The historical record of the U.S. cattle industry going to court to achieve policy aims hasn't been very good.
The court system is generally the refuge of last resort. But that seems to be where the cattle industry is headed once again on at least a couple of fronts.
• After the attempts to destroy the checkoff from within failed, Mike Callicrate and the Organization for Competitive Markets (OCM) teamed up with the Humane Society of the U.S. a few weeks ago to try to get the job done judicially.
• The World Trade Organization (WTO) essentially sided with Canada, Mexico and others earlier this year in ruling that the U.S. mandatory country-of-origin-labeling (mCOOL) law wasn't valid. R-CALF turned to the courts this week, announcing it has aligned with the Made in the USA Foundation to sue WTO, USDA Secretary Tom Vilsack, and the U.S. Trade Representative. The gist of the lawsuit seems to be that the WTO doesn't have a right to override a U.S. law.
Of course, the basis of WTO is that trading partners – in hopes of establishing a level playing field on the trade front – agree to abide by a common set of rules and an international referee on disputes. Obviously, with hundreds of billions of dollars in trade at stake, the U.S. isn't about to withdraw from the WTO. Nor would there be an iota of political support to do so.
Another Perspective: WTO Rules Against U.S. COOL Rule; Now What?
The historical record of the U.S. cattle industry going to court to achieve policy aims hasn't been very good. A case in point are the events that led to the founding of R-CALF. Back in those days, with widespread concern among cattlemen about the number of Canadian cattle coming into the U.S., there was a push to sue Canada under the anti-dumping laws. The membership of the National Cattlemen's Beef Association (NCBA) actually supported such action until its legal counsel informed them it would cost more than $1 million to bring the suit, with the chances of success being less than 1%.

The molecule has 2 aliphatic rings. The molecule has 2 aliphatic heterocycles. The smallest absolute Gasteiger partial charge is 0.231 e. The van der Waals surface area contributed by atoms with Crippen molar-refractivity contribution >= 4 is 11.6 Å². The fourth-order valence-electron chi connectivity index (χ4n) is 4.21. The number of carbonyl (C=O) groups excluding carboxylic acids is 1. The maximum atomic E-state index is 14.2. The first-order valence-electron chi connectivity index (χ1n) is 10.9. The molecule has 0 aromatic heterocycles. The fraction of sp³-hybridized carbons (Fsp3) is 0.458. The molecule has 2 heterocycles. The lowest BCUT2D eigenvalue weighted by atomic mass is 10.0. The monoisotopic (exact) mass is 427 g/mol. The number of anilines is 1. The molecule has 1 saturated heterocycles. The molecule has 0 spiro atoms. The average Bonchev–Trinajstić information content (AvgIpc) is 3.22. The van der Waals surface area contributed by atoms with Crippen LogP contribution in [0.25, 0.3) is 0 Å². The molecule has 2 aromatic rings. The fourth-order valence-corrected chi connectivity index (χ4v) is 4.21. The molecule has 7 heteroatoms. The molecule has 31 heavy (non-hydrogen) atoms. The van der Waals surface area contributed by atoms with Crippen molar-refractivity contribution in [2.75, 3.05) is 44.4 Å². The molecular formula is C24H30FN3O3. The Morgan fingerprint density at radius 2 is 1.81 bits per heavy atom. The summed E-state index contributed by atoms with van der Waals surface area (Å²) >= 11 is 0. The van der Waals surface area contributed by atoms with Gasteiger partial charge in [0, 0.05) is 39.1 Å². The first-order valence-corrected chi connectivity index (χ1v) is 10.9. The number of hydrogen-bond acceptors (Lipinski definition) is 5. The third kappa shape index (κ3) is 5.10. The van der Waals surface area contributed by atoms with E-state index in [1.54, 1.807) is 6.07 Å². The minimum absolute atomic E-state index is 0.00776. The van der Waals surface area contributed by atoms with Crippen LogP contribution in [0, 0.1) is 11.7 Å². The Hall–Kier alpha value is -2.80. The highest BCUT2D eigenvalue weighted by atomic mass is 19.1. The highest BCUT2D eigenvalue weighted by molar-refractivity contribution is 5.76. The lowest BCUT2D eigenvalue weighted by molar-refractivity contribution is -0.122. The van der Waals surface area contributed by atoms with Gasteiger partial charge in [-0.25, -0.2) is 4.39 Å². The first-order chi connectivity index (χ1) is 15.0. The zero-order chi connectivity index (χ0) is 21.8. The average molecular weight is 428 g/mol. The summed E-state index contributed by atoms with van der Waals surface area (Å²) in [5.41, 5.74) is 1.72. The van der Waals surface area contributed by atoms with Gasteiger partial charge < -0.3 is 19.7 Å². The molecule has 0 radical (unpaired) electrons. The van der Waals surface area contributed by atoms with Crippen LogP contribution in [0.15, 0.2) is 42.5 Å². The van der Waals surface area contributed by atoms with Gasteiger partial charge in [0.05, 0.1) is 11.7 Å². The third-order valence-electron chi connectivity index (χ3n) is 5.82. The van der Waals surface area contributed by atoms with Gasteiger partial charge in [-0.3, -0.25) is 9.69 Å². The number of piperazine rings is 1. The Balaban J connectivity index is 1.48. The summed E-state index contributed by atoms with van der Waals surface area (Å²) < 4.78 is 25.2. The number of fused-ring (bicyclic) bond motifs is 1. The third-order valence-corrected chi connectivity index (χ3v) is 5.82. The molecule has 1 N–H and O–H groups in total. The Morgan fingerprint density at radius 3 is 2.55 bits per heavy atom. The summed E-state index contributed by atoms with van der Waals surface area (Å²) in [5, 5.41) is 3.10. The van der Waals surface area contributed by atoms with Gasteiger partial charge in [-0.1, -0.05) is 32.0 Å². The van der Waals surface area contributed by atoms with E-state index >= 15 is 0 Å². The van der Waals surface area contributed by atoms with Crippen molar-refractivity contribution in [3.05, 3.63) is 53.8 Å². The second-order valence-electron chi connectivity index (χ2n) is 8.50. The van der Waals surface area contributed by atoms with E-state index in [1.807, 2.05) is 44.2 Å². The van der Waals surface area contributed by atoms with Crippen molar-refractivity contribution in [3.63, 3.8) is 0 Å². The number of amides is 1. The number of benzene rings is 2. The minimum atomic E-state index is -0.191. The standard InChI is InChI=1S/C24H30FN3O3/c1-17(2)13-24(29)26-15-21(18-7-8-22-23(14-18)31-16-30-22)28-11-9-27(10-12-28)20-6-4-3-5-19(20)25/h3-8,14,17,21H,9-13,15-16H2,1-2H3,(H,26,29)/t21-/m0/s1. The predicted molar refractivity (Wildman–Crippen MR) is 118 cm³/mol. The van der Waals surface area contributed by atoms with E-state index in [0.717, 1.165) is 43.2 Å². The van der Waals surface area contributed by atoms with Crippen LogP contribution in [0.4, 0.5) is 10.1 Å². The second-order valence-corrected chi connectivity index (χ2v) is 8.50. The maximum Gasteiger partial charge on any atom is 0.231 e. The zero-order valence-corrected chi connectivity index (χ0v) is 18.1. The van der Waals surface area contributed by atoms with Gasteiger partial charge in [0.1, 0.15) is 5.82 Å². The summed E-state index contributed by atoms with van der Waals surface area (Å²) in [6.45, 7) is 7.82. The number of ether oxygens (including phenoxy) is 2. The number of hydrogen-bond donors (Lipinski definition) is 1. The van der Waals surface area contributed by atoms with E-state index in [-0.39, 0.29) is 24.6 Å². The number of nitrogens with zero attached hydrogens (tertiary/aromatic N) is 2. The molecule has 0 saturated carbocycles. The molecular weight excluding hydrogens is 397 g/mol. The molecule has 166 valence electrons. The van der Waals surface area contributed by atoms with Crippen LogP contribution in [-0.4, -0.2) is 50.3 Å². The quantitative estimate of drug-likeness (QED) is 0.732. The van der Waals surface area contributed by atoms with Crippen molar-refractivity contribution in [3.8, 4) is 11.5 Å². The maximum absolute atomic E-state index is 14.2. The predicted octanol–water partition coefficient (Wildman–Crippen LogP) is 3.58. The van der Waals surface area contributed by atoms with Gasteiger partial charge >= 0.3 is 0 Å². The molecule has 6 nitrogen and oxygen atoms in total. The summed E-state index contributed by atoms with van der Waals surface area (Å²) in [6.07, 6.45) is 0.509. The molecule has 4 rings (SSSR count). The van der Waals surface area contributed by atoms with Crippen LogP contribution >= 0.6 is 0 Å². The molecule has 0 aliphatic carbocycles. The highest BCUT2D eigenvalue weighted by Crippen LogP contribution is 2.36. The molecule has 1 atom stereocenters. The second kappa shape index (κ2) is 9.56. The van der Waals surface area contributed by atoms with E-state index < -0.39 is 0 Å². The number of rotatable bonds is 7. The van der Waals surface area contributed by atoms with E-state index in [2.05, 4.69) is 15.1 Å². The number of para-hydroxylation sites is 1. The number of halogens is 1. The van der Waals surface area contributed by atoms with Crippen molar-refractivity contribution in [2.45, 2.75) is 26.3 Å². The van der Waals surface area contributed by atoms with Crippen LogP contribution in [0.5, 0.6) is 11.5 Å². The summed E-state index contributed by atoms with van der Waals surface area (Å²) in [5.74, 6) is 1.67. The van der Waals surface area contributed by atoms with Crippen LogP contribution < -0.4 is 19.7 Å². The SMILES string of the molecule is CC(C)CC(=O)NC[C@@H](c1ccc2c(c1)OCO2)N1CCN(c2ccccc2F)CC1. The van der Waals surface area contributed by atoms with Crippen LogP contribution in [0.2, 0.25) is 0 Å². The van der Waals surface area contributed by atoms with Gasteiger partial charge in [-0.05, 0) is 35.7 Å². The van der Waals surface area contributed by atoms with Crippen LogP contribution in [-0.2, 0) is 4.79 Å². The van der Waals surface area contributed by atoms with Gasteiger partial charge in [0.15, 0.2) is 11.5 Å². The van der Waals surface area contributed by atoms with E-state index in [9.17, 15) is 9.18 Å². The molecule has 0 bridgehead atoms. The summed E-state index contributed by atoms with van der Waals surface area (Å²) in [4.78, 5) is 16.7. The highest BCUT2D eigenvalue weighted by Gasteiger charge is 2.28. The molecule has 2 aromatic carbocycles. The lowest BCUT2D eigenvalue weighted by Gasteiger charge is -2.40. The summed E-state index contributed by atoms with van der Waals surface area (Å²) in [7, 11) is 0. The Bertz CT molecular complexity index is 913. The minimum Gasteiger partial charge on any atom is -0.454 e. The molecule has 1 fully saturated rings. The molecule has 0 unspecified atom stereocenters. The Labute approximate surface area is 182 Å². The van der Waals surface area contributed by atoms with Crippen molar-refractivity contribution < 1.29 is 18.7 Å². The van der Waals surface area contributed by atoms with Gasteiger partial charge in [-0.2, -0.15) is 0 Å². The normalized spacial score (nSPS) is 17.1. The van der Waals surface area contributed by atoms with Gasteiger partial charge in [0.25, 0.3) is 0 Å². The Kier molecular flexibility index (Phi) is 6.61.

Based on that advice, NCBA decided not to get involved, but R-CALF decided to go ahead. The lawsuit actually ended up costing more than the lawyers had estimated, but the prediction was accurate – the suit failed.
This R-CALF lawsuit isn't expected to be as involved as the Canadian dumping action, and any victory largely would be symbolic. Proponents of the action hope it will raise concerns over America’s involvement in the WTO, and there are good reasons to have issues with WTO involvement. The program has fallen short of achieving what it was intended to do in pretty significant ways. Yet, WTO involvement is a lot like farm subsidies; you may not agree with them but reversing the course would wreak havoc.
From R-CALF's perspective, this lawsuit shouldn’t cost a tremendous amount and hopefully will demonstrate to its membership that it continues to fight for their positions on the issues, regardless of the outcome. Of course, the beautiful thing about the court system is that if one finds the right district judge/judges, it's possible to win a temporary victory as the case winds its way through the process.
The bottom line is that the U.S. did cede some of its authority and sovereignty when it joined the WTO, and it could regain it by opting out of the WTO. But that simply isn't in the cards right now. What's more, the courts have made it clear that the U.S. government has the right to enter into trade agreements; the courts aren't likely to reverse these longstanding interpretations.